The new album is quite hazy, with a particularly summery vibe. Was that a mood you intentionally set out to create?
Saara: “Not really! It just came out. I think environment affects what you’re producing and what comes out, and the mindset we were in out there, it all came together that way.”
There’s also tracks that differ a little from the relaxed mood, like NY Rip Off, which is somewhat more biting.
Glenn: “I think making a record nowadays, you don’t just want to make the same song again and again. I don’t want to listen to that.”
Chase: “Every song has its own life, and then collectively they all work.”
Saara: “You always hear stories of bands on big record labels, where they make a record and then the label tell them that they need a ballad and need a pop song. I think an artist should choose the sort of album they want to make, but I also agree that an album needs all of these different elements. A journey, instead of just a flat line.”
Glenn: “You’ve got to bring them up, bring them down…”
Glenn: “Chase is horny.”
Chase: “I’m a sex addict.”
Haha, well, that’s good to know!
Saara: “You can let people know that’s what to expect from our shows!”
Are there any interesting stories embedded within the album?
Saara: “Oh, yeah! Every single bit has meaning.”
Chase: “I really like Juarez. We don’t normally write a sort of folk song where we tell a story, the lyrics are usually a little more abstract, but Juarez is just a straight-up retelling.”
Glenn: “Static Age is cool. We had a melody and some lyrics and we basically overhauled everything, all hands on deck, it was really fun. It’s kind of a nod to David Bowie, he was on our minds, so we want to do a subtle but not annoying homage to some of our idols.”
Chase: “It’s a little esoteric.”
Your debut album, Grackle, was released back in 2015. How would you say you’ve developed since then? Obviously, there’s been lineup changes.
Glenn: “I think the big difference is that we spent more time crafting the songs. With Grackle, we had the songs and an allotted time in the studio. It was, like, ‘wham bam, done’. For this record we workshopped the songs, and had the luxury of Kyle, who was willing to take extra time to do everything right.”
Saara: “Yeah, he’s an actual real producer.”
Glenn: “After two weeks, when we weren’t finished, he wasn’t just ripping the chair out from underneath us. He was keen to make it, so we did another week.”
Saara: “There’s also a lot of different instrumentation. On the previous records we just had guitar, drums, vocals, and then the bass is just overdubs of the guitar parts. On this record, the bass is clearly its own instrument. There’s percussion, keyboard, organ, congas…”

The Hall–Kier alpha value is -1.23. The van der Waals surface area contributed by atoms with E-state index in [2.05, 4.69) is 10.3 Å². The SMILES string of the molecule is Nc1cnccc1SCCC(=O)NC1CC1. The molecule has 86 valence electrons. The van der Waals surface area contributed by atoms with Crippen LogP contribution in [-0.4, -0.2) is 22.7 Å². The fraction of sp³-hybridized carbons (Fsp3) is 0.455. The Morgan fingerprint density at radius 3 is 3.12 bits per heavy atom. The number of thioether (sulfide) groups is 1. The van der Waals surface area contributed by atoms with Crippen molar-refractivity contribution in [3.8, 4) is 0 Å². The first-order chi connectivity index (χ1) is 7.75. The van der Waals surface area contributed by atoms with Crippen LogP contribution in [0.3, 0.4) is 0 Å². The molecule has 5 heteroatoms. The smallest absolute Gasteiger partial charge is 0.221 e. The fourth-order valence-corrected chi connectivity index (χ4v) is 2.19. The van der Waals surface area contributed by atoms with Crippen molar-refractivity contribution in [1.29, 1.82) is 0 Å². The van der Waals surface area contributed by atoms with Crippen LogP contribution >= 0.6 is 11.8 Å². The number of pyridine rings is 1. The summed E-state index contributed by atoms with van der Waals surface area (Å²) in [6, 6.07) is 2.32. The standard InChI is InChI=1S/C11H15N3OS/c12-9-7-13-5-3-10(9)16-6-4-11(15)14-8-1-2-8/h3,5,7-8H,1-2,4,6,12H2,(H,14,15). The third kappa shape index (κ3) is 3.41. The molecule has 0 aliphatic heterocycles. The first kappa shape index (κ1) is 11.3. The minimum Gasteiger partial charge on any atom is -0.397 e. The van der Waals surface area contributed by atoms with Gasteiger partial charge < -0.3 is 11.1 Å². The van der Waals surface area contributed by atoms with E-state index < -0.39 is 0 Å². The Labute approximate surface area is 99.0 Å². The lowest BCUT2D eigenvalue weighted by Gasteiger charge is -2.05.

Glenn: “We weren’t constrained for time, we had a chance to figure it out.”
Saara: “Having the other players, too. Like Lena is an incredible bass player, and also really proficient on keys. Kyle also played bass on I Get Distant.”
Chase: “And this asshole here! I joined the band, so I guess that made a difference.”
Saara: “When Chase joined the band we became all-female. She brings so much power, energy and showmanship to the group. She’s so fun to watch play drums and her style of playing and vibe totally freshened our sound.”
Glenn: “So with five people in the room, working hard…”
Saara: “People who really wanted to work. Our group now, we all want to put the work in, like we record our shows and listen after the set to see how we can improve. We’re really trying to be the best we can be.”
Besides from your own music, what else have you been listening to recently?
Glenn: “I’ve been listening to a lot of King Gizzard and the Lizard Wizard.”
Saara: “There’s Scott Yoder, who I think is actually going to be in Europe soon.”
Chase: “Champagne Superchillin. Those guys rule.”
Saara: “The Muckers are really good. They’re like heavy rock and disco. They’re all Iranian.”
Glenn: “There’s a band in Florida called The Mother Gooses that I’ve been recording, so I’ve been listening to their songs over and over. They’re ’60s garage pop nuggets.”
Saara: “Our friends Habibi are also over in Europe, I think right after we are, and they hadn’t released a new record since 2012 or something.”
Finally, is there anything else we should look out for from here?
Saara: “There’s going to be a non-music video – a music video without music in it – later this year and we’re also back in Europe again in September.”
Boytoy’s second album Night Leaf is out on Friday 27 April. Their UK tour starts on 13 May in London and includes stops in Cardiff, Glasgow, Brighton, Newcastle and Bristol.
Boytoy UK Tour
May 13 – The Lock Tavern – London, UK
May 14 – The Moon – Cardiff, UK
May 15 – Nice N Sleazy – Glasgow, UK
May 16 – Sticky Mike’s Frog Bar – Brighton, UK
May 17 – Cobalt Studios – Newcastle, UK
May 18 – The Crofter’s Rights – Bristol, UK
May 20 – The Shacklewell Arms – London, UK